2005 season: Fifth Super Bowl
Despite losing Plaxico Burress to free agency (he would end up with the New York Giants), the Steelers took some steps to ensure a return to the postseason. They first selected TE Heath Miller from the University of Virginia in the 2005 NFL Draft. Other picks included Florida St. CB Bryant McFadden, Northwestern University OG Trai Essex, Georgia University WR Fred Gibson, and Temple University LB Rian Wallance.
In 2005, the Steelers hoped to make another post-season run. Injuries to Jerome Bettis and Duce Staley forced Willie Parker to become the Steelers' starter at running back, and he acquitted himself very well in two convincing wins against the Tennessee Titans (34–7) and Houston Texans (27–7) to open the season. In the next game, however, the visiting New England Patriots handed Ben Roethlisberger his first regular season loss as the Steelers lost the much-hyped rematch of the 2004 AFC Championship Game 23–20. Two weeks later, Pittsburgh came back to defeat the throwback-clad San Diego Chargers 24–22 on a 40-yard field goal by Jeff Reed. The victory proved costly as Roethlisberger suffered an injury when he was hit on his left knee by the helmet of Chargers rookie lineman Luis Castillo. So Tommy Maddox was named starter for their home game against the Jacksonville Jaguars. The Steelers struggled throughout the game, as Maddox threw two interceptions through regulation, but they managed to tie at 17 going into OT. Unfortunately, Maddox threw a costly interception to Jags DB Rashean Mathis, who returned it 41 yards for a touchdown, as the Steelers fell 23–17. Maddox's off-field arguments with head coach Bill Cowher cost him his No. 1 back-up spot. Fortunately, "Big Ben" was able to play in their next road game against their division rival, the Cincinnati Bengals. Despite winning 27–13, his left knee would need surgery. Big Ben fought through a lot of pain in the Steeler's 20–19 Monday Night victory over the Baltimore Ravens but reaggravated his knee injuries. Charlie Batch was named the starter, and he provided victories over the struggling Green Bay Packers (20–10 on the road), and against their rust belt rival, the Cleveland Browns (34–21 at home), where during the game, wide receiver Hines Ward set the Steelers record for most career receptions (543), breaking John Stallworth's mark of 537. Unfortunately, Batch broke his hand, which forced him to the sidelines. Tommy Maddox was given the start for their road game against the Ravens, but again, he showed his inefficiency, as the Steelers fell in overtime 16–13. After Roethlisberger's return, the Steelers lost their first two games against the then-undefeated Indianapolis Colts (26–7 on the road) and at home against the resurgent Bengals (38–31), but recovered to win the last four regular season games (21–9 vs. Bears, 18–3 @ Vikings, 41–0 @ Browns, and 35–21 vs. Lions) to clinch the sixth and last seed in the AFC playoffs.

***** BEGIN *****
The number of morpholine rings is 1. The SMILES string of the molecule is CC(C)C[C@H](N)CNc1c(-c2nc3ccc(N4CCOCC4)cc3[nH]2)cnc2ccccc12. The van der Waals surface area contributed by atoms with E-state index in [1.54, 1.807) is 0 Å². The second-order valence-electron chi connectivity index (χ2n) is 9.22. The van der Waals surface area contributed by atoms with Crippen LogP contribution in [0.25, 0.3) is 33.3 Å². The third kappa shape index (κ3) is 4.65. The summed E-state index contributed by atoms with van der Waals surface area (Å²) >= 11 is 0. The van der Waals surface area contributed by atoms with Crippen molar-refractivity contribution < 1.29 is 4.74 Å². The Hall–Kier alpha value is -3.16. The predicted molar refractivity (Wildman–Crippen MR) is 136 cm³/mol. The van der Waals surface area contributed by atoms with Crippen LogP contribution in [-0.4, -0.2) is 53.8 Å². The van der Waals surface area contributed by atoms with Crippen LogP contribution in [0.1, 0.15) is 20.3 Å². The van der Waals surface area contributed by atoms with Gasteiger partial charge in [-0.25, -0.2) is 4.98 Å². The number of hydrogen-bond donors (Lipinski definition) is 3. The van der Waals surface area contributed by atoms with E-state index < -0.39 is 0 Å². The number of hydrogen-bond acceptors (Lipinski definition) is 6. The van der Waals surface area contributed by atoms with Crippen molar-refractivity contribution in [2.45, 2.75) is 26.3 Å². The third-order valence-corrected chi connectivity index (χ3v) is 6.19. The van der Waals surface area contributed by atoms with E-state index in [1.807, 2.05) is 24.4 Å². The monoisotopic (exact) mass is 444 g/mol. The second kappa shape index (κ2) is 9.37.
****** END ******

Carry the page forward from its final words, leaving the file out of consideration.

On a side note, during the last game of the regular season in Pittsburgh, the Steeler fans gave Jerome Bettis a standing ovation when he was taken out of the game in the fourth quarter by Bill Cowher. It was the last game in Pittsburgh for Bettis, as he announced his retirement after the Steelers' ultimate victory in Super Bowl XL. Bettis finished the game with 41 yards rushing and 3 touchdowns, and gave the team a boost after the Lions had taken a 14–7 first quarter lead.
|Wikinews has related news: Steelers defeat Lions to advance to NFL playoffs|
On Sunday, January 8, 2006, the Steelers traveled to Paul Brown Stadium for their Wild Card match-up against the Cincinnati Bengals. On the Bengals' second offensive play, Bengal quarterback Carson Palmer launched a 66-yard completion – the longest in Bengals' playoff history —to receiver Chris Henry while Steelers defensive tackle Kimo von Oelhoffen tried to sack him. Many Bengals fans believed von Oelhoffen's hit to Palmer's leg, striking his left knee from the side and was carted off the field, was intentional. A magnetic resonance imaging test revealed that both Palmer's anterior cruciate and medial collateral ligaments were torn by von Oelhoffen's contact, which also caused cartilage and meniscus damage. It should be noted that von Oelhoffen's hit did not generate a defensive penalty due to the fact that Bengals guard, Eric Steinbach, pushed von Oelhoffen into Palmer.
Backup quarterback Jon Kitna filled in for Palmer and threw 1 touchdown pass and two interceptions. Despite trailing after the first quarter, the Steelers came within three points, trailing 17–14 at the half. Eventually, they shut out the Bengals in the second half and scored 17 points to win 31–17.
On Sunday, January 15, the Steelers traveled to the RCA Dome in Indianapolis, Indiana where they faced the No. 1 seeded Colts, and defeated them 21–18 in spite of a highly- improbable fourth quarter—including a controversial call reversal that turned a crucial Troy Polamalu interception into an incomplete pass—which found the suddenly revitalized Colts offense with a chance to turn the game around. After recovering an unlikely Jerome Bettis fumble on the Colts 1 with just over a minute remaining, Colts cornerback Nick Harper sped downfield toward what would have been a game-winning touchdown, only to be tripped up by Steelers quarterback Ben Roethlisberger in a shoe-string tackle. This heads-up play probably prevented a game-winning touchdown for the Colts. The Steelers defense managed to hold their ground on the ensuing Colts drive, leaving the Colts with just one last chance to tie and send the game into overtime. But Colts kicker Mike Vanderjagt, one of the most accurate kickers in NFL history, missed a 46-yard field goal attempt—wide right—with :18 left in the 4th quarter. The game was the first time in NFL history that a sixth seed (Pittsburgh) defeated a first seed (Indianapolis Colts) in the playoffs. It also marked the first time that a sixth seed would get to play in a Conference Championship game.